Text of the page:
The Congress-NCP have small allies in this region. The Samajwadi Party led by Abu Azmi in Maharashtra is contesting the Mankhurd-Shivajinagar seat. Azmi is the sitting MLA from this seat and is likely to win again. The Bahujan Vikas Aghadi (BVA) of Hitendra Thakur currently holds the seats of Nalasopara, Vasai and Boisar. The BVA is likely to retain the Nalasopara and Vasai seats this time. There is a possibility of the BVA supporting BJP in a post poll scenario, in case Fadnavis wants to go for 145 seats of own. In this case the BJP may take the help of independents and smaller parties like the BVA.
Similarly the Peasants and Workers Party of India (PWPI) is a family run party with strength in the Raigad district. They are in contest in the assembly seats of Panvel, Uran, Pen and Alibag. PWPI is expected to win the Pen (पेण) and Alibag seats and provide tough fight in the Uran assembly seat. It remains to be seen what is the impact of major infrastructure projects like the Navi Mumbai International Airport (coming up near Panvel) and the Trans Harbour Link (near JNPT) on the seats in this region.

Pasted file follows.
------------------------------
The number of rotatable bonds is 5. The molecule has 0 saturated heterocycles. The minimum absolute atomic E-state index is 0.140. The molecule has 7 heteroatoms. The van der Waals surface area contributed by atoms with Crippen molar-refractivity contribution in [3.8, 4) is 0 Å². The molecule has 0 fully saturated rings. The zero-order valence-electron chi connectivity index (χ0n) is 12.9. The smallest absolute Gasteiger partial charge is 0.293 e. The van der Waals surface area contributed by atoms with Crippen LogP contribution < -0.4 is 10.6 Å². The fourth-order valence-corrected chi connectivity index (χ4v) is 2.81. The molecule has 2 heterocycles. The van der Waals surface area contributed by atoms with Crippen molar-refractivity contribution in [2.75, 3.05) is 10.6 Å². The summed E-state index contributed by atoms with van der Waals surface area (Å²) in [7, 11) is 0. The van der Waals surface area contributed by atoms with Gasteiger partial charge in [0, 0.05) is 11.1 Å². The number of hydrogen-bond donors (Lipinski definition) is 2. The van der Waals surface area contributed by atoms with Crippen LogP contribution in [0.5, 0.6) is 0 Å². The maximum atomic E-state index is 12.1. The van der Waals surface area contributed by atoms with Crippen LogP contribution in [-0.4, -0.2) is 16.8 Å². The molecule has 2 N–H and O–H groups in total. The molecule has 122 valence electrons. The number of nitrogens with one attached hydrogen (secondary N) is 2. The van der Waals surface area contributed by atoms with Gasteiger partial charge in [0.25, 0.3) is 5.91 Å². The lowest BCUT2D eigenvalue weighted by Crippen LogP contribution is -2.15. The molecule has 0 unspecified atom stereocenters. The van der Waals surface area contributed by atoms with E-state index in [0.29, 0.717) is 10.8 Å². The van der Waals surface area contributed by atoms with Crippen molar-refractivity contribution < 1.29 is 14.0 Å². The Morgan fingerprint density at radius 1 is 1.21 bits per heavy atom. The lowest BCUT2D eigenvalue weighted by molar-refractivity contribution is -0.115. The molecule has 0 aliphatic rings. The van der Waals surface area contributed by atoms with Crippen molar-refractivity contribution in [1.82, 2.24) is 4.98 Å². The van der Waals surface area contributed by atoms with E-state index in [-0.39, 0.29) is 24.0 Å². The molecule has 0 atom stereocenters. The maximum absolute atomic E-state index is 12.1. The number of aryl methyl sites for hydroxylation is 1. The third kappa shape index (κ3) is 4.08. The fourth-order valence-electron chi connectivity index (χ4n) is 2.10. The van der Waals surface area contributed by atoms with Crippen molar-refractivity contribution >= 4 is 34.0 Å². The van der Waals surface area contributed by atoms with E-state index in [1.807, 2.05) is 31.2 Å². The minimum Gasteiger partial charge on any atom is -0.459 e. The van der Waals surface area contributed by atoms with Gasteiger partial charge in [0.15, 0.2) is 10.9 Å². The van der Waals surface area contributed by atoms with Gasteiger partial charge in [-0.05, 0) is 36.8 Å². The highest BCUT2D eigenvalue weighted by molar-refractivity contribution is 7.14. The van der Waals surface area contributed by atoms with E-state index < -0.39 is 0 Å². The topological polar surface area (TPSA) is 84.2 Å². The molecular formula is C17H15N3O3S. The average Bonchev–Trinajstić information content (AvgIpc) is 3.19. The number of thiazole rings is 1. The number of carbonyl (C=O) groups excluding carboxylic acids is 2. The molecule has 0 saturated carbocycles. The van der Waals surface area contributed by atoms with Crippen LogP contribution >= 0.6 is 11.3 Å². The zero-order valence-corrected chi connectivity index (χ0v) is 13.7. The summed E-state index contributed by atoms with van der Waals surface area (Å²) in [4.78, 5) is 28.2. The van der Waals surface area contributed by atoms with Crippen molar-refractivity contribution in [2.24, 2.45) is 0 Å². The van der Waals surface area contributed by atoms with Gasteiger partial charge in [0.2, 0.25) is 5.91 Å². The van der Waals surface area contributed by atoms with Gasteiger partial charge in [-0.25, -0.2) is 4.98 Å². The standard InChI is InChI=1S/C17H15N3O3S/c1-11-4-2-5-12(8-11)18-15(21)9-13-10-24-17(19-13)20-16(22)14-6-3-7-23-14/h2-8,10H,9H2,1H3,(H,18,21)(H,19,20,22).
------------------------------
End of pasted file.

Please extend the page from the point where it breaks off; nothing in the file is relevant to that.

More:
Thus, the UPA (along with small allies) can only hope to get about 10-12 seats out of the 75 seats in the Mumbai, Thane and Konkan regions. This means that the BJP-Shiv Sena will garner 63-65 seats in this region. This means the NDA needs only 80/82 seats out of the remaining 213 seats in the rest of the regions in Maharashtra. This stupendous performance of the NDA in the greater Konkan area makes it difficult for the Congress and NCP, in their endeavour to prevent the NDA from getting a majority. The NDA is ahead in North Maharashtra, Vidarbha and Marathwada regions. Also the NDA is slightly ahead in the Congress-NCP bastion of Western Maharashtra.
In conclusion, the “Konkan factor” will play a big role in easing the NDA to power in Maharashtra. With a good cushion in the greater Konkan region, the NDA needs to put in a decent performance in the other regions to get a simple majority. Good performance in two of the remaining four regions would ease the NDA past 200 seats.